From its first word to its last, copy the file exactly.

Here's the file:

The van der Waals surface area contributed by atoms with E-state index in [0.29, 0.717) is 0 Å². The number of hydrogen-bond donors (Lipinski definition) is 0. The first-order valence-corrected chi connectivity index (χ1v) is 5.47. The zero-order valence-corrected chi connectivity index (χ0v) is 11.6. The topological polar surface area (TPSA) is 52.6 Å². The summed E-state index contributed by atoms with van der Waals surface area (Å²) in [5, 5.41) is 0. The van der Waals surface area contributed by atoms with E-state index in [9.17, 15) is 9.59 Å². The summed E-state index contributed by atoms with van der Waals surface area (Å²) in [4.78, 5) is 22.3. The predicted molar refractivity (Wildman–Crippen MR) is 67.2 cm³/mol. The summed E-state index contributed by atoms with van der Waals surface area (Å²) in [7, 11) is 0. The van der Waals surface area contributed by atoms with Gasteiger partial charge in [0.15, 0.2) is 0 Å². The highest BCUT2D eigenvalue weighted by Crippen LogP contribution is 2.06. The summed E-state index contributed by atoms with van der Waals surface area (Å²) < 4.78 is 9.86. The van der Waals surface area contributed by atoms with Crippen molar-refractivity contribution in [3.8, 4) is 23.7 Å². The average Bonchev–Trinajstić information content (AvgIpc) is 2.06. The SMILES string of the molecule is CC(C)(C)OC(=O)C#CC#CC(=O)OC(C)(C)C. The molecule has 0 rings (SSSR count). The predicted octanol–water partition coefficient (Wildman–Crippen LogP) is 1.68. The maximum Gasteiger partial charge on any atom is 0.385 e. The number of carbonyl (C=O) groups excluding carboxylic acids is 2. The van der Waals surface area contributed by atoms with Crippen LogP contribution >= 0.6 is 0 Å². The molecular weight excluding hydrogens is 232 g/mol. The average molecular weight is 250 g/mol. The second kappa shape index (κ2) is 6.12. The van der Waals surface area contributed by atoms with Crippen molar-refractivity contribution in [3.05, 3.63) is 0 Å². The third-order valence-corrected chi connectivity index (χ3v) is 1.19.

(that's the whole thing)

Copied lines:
The van der Waals surface area contributed by atoms with E-state index in [0.29, 0.717) is 0 Å². The number of hydrogen-bond donors (Lipinski definition) is 0. The first-order valence-corrected chi connectivity index (χ1v) is 5.47. The zero-order valence-corrected chi connectivity index (χ0v) is 11.6. The topological polar surface area (TPSA) is 52.6 Å². The summed E-state index contributed by atoms with van der Waals surface area (Å²) in [5, 5.41) is 0. The van der Waals surface area contributed by atoms with E-state index in [9.17, 15) is 9.59 Å². The summed E-state index contributed by atoms with van der Waals surface area (Å²) in [4.78, 5) is 22.3. The predicted molar refractivity (Wildman–Crippen MR) is 67.2 cm³/mol. The summed E-state index contributed by atoms with van der Waals surface area (Å²) in [7, 11) is 0. The van der Waals surface area contributed by atoms with Gasteiger partial charge in [0.15, 0.2) is 0 Å². The highest BCUT2D eigenvalue weighted by Crippen LogP contribution is 2.06. The summed E-state index contributed by atoms with van der Waals surface area (Å²) < 4.78 is 9.86. The van der Waals surface area contributed by atoms with Crippen molar-refractivity contribution in [3.8, 4) is 23.7 Å². The average Bonchev–Trinajstić information content (AvgIpc) is 2.06. The SMILES string of the molecule is CC(C)(C)OC(=O)C#CC#CC(=O)OC(C)(C)C. The molecule has 0 rings (SSSR count). The predicted octanol–water partition coefficient (Wildman–Crippen LogP) is 1.68. The maximum Gasteiger partial charge on any atom is 0.385 e. The number of carbonyl (C=O) groups excluding carboxylic acids is 2. The van der Waals surface area contributed by atoms with Crippen LogP contribution >= 0.6 is 0 Å². The molecular weight excluding hydrogens is 232 g/mol. The average molecular weight is 250 g/mol. The second kappa shape index (κ2) is 6.12. The van der Waals surface area contributed by atoms with Crippen molar-refractivity contribution in [3.05, 3.63) is 0 Å². The third-order valence-corrected chi connectivity index (χ3v) is 1.19.